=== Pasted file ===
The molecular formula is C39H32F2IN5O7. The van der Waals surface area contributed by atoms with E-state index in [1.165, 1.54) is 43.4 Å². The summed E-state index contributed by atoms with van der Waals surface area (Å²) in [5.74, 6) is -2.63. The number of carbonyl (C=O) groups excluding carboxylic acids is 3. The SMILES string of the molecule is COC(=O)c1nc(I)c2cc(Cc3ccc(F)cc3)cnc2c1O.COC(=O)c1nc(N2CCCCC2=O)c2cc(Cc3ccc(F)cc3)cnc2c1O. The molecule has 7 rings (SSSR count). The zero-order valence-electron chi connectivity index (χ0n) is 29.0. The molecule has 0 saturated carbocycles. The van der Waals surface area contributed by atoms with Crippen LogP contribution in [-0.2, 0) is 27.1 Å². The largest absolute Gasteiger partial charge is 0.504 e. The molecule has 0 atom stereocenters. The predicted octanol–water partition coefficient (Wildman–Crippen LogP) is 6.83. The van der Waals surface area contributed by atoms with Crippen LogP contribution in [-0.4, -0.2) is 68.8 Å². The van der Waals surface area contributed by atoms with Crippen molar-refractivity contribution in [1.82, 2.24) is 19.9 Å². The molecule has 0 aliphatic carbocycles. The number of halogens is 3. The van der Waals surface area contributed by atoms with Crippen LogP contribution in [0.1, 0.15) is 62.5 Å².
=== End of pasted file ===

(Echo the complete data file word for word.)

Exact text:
The molecular formula is C39H32F2IN5O7. The van der Waals surface area contributed by atoms with E-state index in [1.165, 1.54) is 43.4 Å². The summed E-state index contributed by atoms with van der Waals surface area (Å²) in [5.74, 6) is -2.63. The number of carbonyl (C=O) groups excluding carboxylic acids is 3. The SMILES string of the molecule is COC(=O)c1nc(I)c2cc(Cc3ccc(F)cc3)cnc2c1O.COC(=O)c1nc(N2CCCCC2=O)c2cc(Cc3ccc(F)cc3)cnc2c1O. The molecule has 7 rings (SSSR count). The zero-order valence-electron chi connectivity index (χ0n) is 29.0. The molecule has 0 saturated carbocycles. The van der Waals surface area contributed by atoms with Crippen LogP contribution in [-0.2, 0) is 27.1 Å². The largest absolute Gasteiger partial charge is 0.504 e. The molecule has 0 atom stereocenters. The predicted octanol–water partition coefficient (Wildman–Crippen LogP) is 6.83. The van der Waals surface area contributed by atoms with Crippen LogP contribution in [-0.4, -0.2) is 68.8 Å². The van der Waals surface area contributed by atoms with Crippen molar-refractivity contribution in [1.82, 2.24) is 19.9 Å². The molecule has 0 aliphatic carbocycles. The number of halogens is 3. The van der Waals surface area contributed by atoms with Crippen LogP contribution in [0.1, 0.15) is 62.5 Å².